"Eco" buttons are common features in many of today’s new cars, but what exactly do they do?
Manufacturers aren’t specific as to whether eco is short for “economy” or “ecology,” and when pressed on the issue, one manufacturer’s representative said the button stood for both. Some automakers have removed all doubt by labeling the button “Econ.”
Regardless, pressing the "Eco" or "Econ" button on your new car could alter throttle response, decrease the air conditioning and change transmission shift points. Here’s how each of these work.
In cars such as the Dodge Caravan, Honda Insight, Honda CR-Z and Infiniti M, plus Toyota and Lexus hybrids, Eco mode smoothes throttle responses. This allows the vehicle to overcome a driver who taps his toes in response to a favorite tune, or makes rapid and abrupt throttle movements. However, with Eco mode on, pressing half way down on the accelerator pedal might only give you 30 or 40 percent of the available power.
One thing these systems usually have in common is the ability to get maximum power when flooring the throttle. Drivers don’t have to switch out of Eco mode to avoid a large tractor-trailer rig barreling down the highway.
Shift patterns also change in Eco mode. Expect the automatic transmission to shift to a higher gear sooner, delay downshifting when you want mid-range acceleration, and stay in a higher gear longer as you slow down. All of these actions boost fuel economy. Some vehicles also reduce slippage in the transmission by going into “lockup mode” sooner and staying in it longer.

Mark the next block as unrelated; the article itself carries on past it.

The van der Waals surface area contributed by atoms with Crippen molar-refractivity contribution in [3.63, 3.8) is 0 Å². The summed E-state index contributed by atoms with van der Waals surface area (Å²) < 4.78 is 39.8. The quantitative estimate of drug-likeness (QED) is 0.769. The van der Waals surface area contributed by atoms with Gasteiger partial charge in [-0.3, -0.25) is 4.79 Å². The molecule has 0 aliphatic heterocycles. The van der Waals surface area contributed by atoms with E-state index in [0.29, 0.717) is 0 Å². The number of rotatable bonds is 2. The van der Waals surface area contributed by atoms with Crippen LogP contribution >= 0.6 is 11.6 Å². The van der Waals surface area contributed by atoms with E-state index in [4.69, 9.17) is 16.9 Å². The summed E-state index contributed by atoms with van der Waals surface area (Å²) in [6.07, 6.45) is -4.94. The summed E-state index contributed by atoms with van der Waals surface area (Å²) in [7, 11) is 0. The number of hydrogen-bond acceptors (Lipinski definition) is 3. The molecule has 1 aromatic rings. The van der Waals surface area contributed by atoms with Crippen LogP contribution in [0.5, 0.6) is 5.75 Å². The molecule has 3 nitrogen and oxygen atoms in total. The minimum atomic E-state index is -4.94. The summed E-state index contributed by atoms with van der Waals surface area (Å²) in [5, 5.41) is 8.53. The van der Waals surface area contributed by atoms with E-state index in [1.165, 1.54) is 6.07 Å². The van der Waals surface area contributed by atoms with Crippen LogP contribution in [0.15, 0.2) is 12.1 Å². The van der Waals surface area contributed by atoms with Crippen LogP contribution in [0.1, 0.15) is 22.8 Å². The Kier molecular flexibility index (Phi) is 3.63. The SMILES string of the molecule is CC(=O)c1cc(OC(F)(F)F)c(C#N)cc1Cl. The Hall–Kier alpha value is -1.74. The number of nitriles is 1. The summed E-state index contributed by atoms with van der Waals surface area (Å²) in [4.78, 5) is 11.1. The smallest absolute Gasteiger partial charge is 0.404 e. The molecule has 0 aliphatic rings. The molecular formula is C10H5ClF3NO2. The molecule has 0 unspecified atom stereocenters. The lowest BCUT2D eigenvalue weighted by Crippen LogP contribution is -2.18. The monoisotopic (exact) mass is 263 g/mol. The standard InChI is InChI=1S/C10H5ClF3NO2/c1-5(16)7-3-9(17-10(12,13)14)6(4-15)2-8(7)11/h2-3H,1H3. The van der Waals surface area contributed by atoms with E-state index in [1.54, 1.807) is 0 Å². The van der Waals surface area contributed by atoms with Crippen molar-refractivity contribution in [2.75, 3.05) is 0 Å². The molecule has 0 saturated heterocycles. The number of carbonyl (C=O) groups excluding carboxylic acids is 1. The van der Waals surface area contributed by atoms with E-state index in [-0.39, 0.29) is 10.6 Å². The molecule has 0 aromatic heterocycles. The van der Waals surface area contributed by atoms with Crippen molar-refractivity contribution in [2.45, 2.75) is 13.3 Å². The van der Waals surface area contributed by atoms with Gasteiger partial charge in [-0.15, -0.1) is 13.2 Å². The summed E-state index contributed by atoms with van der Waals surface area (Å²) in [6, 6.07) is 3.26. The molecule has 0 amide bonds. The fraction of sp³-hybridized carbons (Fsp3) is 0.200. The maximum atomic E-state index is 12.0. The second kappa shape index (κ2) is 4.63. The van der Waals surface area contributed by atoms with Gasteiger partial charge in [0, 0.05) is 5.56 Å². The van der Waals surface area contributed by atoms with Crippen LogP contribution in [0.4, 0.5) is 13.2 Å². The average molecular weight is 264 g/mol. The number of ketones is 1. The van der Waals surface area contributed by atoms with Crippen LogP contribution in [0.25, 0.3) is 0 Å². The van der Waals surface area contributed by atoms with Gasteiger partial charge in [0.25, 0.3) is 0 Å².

Air conditioning uses gasoline. The added drag of the air conditioning compressor on the engine can drop fuel economy by a mile or two per gallon. Actively managing the use of air conditioning will save some fuel and most drivers will notice little difference in comfort.
Some people have suggested that using the air conditioning on the highway rather than opening the windows is a wash, since open windows produce more air turbulence and drag, which is overcome by burning more gasoline. At lower speeds, however, where aerodynamics plays a lesser role in fuel economy, open windows are the clear fuel economy winner. Individuals seeking top fuel economy, otherwise known as “hyper milers,” keep their windows closed and air conditioning off regardless.
Searching for government figures on the effectiveness of Eco mode is fruitless, as EPA testing is done in normal mode. However, manufacturers do claim a five-to-10 percent improvement for many “typical” drivers.
Older readers probably remember the Mobil Economy Runs, which took place annually from 1936 to 1968, minus the World War II years. Here, drivers competed for their automaker employers using every trick they could to muster the best fuel economy.
One driver who competed successfully for Chrysler in the mid-60s told me years later that he drove with a very light touch on the throttle, did everything possible to cajole the automatic transmission to shift to a higher gear sooner – and then stay there – and never opened the windows or used any electrical accessory unless absolutely necessary. He obviously did not need an eco button. However, for the rest of us…
<i>Jim MacPherson is the host of "The Car Doctor" show airing Sundays at noon on WTIC-AM. Paula MacPherson is his wife and new-car review partner. Send comments, questions, suggestions in care of Special Publications, Hartford Courant, 285 Broad St., Hartford, CT 06115, or email email@example.com.</i>
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